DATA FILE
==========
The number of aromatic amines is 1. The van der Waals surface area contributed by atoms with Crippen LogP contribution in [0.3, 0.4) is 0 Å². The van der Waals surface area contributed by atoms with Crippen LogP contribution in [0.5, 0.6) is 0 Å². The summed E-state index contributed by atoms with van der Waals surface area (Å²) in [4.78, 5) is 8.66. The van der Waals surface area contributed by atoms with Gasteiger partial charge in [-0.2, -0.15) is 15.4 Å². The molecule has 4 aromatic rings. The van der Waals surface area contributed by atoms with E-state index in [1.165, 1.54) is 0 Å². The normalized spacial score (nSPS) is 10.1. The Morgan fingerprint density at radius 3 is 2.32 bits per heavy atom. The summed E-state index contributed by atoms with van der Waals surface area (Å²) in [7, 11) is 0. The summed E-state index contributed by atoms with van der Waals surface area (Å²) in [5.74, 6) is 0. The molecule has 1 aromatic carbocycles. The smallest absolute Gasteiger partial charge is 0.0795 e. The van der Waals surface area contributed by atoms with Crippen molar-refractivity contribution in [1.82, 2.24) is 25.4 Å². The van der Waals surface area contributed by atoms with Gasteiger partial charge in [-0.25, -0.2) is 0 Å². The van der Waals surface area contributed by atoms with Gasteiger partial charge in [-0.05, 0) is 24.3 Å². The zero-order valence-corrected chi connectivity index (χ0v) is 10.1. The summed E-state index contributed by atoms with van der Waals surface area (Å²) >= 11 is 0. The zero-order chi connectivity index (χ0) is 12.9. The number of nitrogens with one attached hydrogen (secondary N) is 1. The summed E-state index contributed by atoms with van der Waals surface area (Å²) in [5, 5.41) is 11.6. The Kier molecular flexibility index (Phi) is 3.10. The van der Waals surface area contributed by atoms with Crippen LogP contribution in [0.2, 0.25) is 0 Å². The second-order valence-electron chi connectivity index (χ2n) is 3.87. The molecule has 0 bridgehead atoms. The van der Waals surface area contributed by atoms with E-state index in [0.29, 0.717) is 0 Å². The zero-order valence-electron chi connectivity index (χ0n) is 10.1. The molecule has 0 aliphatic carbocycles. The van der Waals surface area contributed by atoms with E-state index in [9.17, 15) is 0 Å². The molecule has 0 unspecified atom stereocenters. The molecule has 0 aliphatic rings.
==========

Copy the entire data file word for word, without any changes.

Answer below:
The number of aromatic amines is 1. The van der Waals surface area contributed by atoms with Crippen LogP contribution in [0.3, 0.4) is 0 Å². The van der Waals surface area contributed by atoms with Crippen LogP contribution in [0.5, 0.6) is 0 Å². The summed E-state index contributed by atoms with van der Waals surface area (Å²) in [4.78, 5) is 8.66. The van der Waals surface area contributed by atoms with Gasteiger partial charge in [-0.2, -0.15) is 15.4 Å². The molecule has 4 aromatic rings. The van der Waals surface area contributed by atoms with E-state index in [1.165, 1.54) is 0 Å². The normalized spacial score (nSPS) is 10.1. The Morgan fingerprint density at radius 3 is 2.32 bits per heavy atom. The summed E-state index contributed by atoms with van der Waals surface area (Å²) in [7, 11) is 0. The summed E-state index contributed by atoms with van der Waals surface area (Å²) in [5.74, 6) is 0. The molecule has 1 aromatic carbocycles. The smallest absolute Gasteiger partial charge is 0.0795 e. The van der Waals surface area contributed by atoms with Crippen molar-refractivity contribution in [1.82, 2.24) is 25.4 Å². The van der Waals surface area contributed by atoms with Gasteiger partial charge in [-0.25, -0.2) is 0 Å². The van der Waals surface area contributed by atoms with Gasteiger partial charge in [-0.05, 0) is 24.3 Å². The zero-order valence-corrected chi connectivity index (χ0v) is 10.1. The summed E-state index contributed by atoms with van der Waals surface area (Å²) >= 11 is 0. The zero-order chi connectivity index (χ0) is 12.9. The number of nitrogens with one attached hydrogen (secondary N) is 1. The summed E-state index contributed by atoms with van der Waals surface area (Å²) in [5, 5.41) is 11.6. The Kier molecular flexibility index (Phi) is 3.10. The van der Waals surface area contributed by atoms with Crippen LogP contribution in [0.2, 0.25) is 0 Å². The second-order valence-electron chi connectivity index (χ2n) is 3.87. The molecule has 0 bridgehead atoms. The van der Waals surface area contributed by atoms with E-state index in [0.29, 0.717) is 0 Å². The zero-order valence-electron chi connectivity index (χ0n) is 10.1. The molecule has 0 aliphatic carbocycles. The van der Waals surface area contributed by atoms with E-state index in [9.17, 15) is 0 Å². The molecule has 0 unspecified atom stereocenters. The molecule has 0 aliphatic rings.